7 thoughts on “Avengers: Age of Ultron – Review

  1. Nice review, Matthew. (And not just because I happen to agree with all your points!) I thought the movie was very entertaining, but it definitely shows the shortcomings you mention. I’m glad I wasn’t the only one who found the Thor subplot barely comprehensible.

    I am uncertain the deaths of Zod and Ultron are morally equivalent (not your phrase, but perhaps your implication? At least my inference), since Ultron is an artificial intelligence and Zod is a living, breathing being. No one screams in grief after Ultron is gone, let alone The Vision. I think the Zod case is more complicated, as almost two years of controversy over “Man of Steel” has shown. No one is going to argue the Avengers should have found some other way to deal with Ultron.

    I admit my thinking on this point is shaped by my experience of having slowly soured on “Man of Steel” quite a bit, and by the fact that “Age of Ultron” goes out of its way to say, “Look how concerned our heroes for the innocent civilians.” It’s maybe a bit heavy-handed, there are so many lines about protecting the innocent; but, as you rightly say, the Avengers are “on the side of life and will do whatever it takes to protect it.” It was nice not leaving this superhero film with an uneasy feeling in my gut, thinking of how to mount an apologetic for the good guy.

    So, no, not a masterpiece, but a very entertaining two-and-some-change hours. I do want to read up on The Vision some. I gather you’re more familiar with Marvel than I – are there any particular story arcs or trades you’d recommend?

    1. There is a difference for sure in Ultron and Zod yet they are both bent on destruction. This movie does a good job of saying that yes, there is a time when killing the enemy is the best option. There was a great article in the Wall Street Journal and I like this quote, :This is what destruction looks like, though, and audiences need to believe what they’re seeing even in popcorn spectaculars. Similar scenes in “Man of Steel” are no less harrowing despite the lack of heroic handwringing. In fact, “Man of Steel” is notable for showing the limitations of Superman – he can’t be everywhere, particularly against a super villain and his super army. The Avengers are a team, however, and Superman isn’t due to get one of those until at least next year.” It was hard to watch Superman not be able to save anyone, yet his job was to keep Zod focused on him. AoU has a lot of destruction in it, especially the hulk/IM fight. I am sure plenty of people died. Unfortunately it’s what happens when evil must be fought. I don’t think MoS needs any apology. It shows a hero and the limitations of a hero alone. Luckily he’s going to get some friends soon.

      1. I don’t dispute your point that they are both bent on destruction and must be stopped. And, yes, Superman is only one man, albeit a super one. And it may be that many people died in A of U, although there were several lines suggesting no one did (e.g., the building Tony drops Hulk on is conveniently empty).

        I think my gripe with MoS at this point (and I honestly do think better of it some times than others) is that, yes, people die when evil must be fought in the real world. But these movies aren’t documentaries, as several folks have said; and so how the heroes behave or don’t says things about the kind of stories we want or feel compelled to tell each other. If we can’t tell a Superman story where Superman — Superman! — finds absolutely no way to stop the bad guy except by killing him — well, that just seems sad. (And as you know that wasn’t the original ending.) But as you point out, he’s about to get some friends, so maybe I’ll eventually be able to see it as the first movement of a lager symphony that (ostensibly) it’s meant to be.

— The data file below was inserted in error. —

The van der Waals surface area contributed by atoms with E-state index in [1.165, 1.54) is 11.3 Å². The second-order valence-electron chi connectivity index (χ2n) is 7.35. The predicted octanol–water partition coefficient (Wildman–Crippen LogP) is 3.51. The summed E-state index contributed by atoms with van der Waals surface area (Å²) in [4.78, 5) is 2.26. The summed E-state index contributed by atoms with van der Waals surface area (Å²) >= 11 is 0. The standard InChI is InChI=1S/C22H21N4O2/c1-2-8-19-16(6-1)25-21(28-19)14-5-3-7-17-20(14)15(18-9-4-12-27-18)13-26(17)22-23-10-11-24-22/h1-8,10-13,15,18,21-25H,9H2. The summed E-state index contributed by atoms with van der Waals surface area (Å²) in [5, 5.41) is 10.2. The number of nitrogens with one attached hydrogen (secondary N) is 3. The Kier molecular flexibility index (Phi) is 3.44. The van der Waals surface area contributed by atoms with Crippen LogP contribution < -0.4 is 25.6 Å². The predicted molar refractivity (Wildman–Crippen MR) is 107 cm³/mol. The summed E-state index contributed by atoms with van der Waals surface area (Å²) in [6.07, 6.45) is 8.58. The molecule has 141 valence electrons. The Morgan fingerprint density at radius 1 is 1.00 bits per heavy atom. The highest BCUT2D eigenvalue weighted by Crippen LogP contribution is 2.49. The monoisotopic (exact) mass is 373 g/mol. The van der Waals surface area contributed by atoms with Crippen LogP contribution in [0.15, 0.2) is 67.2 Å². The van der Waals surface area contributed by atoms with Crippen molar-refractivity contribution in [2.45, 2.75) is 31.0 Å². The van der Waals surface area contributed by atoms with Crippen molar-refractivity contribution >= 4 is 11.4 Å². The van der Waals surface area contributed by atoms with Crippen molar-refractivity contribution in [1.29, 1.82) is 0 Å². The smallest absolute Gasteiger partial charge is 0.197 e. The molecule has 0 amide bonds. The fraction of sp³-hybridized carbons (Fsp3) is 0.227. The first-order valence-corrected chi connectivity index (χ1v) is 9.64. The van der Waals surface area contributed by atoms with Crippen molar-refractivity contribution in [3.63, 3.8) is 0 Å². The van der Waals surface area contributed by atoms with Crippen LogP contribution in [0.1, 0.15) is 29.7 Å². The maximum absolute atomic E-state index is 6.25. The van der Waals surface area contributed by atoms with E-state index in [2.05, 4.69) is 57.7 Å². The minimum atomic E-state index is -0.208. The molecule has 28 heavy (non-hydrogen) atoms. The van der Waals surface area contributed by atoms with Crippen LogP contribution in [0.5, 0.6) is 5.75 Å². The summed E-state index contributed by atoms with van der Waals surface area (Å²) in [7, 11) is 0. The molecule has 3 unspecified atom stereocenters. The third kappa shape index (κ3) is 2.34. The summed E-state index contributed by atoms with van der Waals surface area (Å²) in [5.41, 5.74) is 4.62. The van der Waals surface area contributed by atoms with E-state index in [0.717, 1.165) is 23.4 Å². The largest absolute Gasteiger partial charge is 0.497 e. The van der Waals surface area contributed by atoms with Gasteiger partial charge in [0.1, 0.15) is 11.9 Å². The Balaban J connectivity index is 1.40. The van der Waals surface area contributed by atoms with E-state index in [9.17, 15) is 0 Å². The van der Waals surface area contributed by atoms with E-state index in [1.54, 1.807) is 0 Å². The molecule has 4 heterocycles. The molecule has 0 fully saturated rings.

Anyway, thanks for the reply. And for the recommendation of Brubaker’s Cap run – I have read some of it, but not the whole thing, but it was quite well done.

  2. I’m not sure it is sad, I think that it’s a learning process for the character. Heroes, just because they are heroes don’t always get it right. The Avengers shows that well and MoS does that too. Especially when you remember that this is the first time Clark has faced anything of this magnitude, literally the first day trying to save the world. Honestly, for me, having Zod dead is probably the best thing for humanity. Super Villains always seem to come back and kill more people, is it not just better to put them down than let more innocent people suffer?

    1. Well, could be. You are a Doctor Who fan, too, yes? It makes me think of Clara’s comment to the Doctor re: The Master in “Death in Heaven” – “If you’ve ever let this creature go, then you bear some of the blame,” or words to that effect. On the other hand, some of the killings of bad guys — low-level henchmen, not even the Big Bads — we got in Iron Man 3 were really too casual, and played for laughs – also unsettling. I mean, when Batman doesn’t even “put down” Heath Ledger’s Joker at the end of TDK… I dunno.

      It’s not sad that Zod is dead. It’s sad (maybe) that creators deliberately chose against removing him as threat in a way that was more consistent with Superman’s character .Maybe a final heart to heart between Kal-El and the Jor-El AI about, “You did what had to be done,” “Then why do I feel like I didn’t?” or somesuch conversation – something to assure the audience that the Superman we’ve just seen is not “the finished product”…. that would have gone a long way toward making me feel more at ease about that ending.

      1. I think that is what the next movie is for. This is about the journey to Clark becoming Superman. Remember this Clark does not have a fortress and grew up in a 9/11 world, it’s very different for him. I think this journey is something that is really interesting to see and I’m glad we are finally getting to see how Clark becomes the icon of Superman.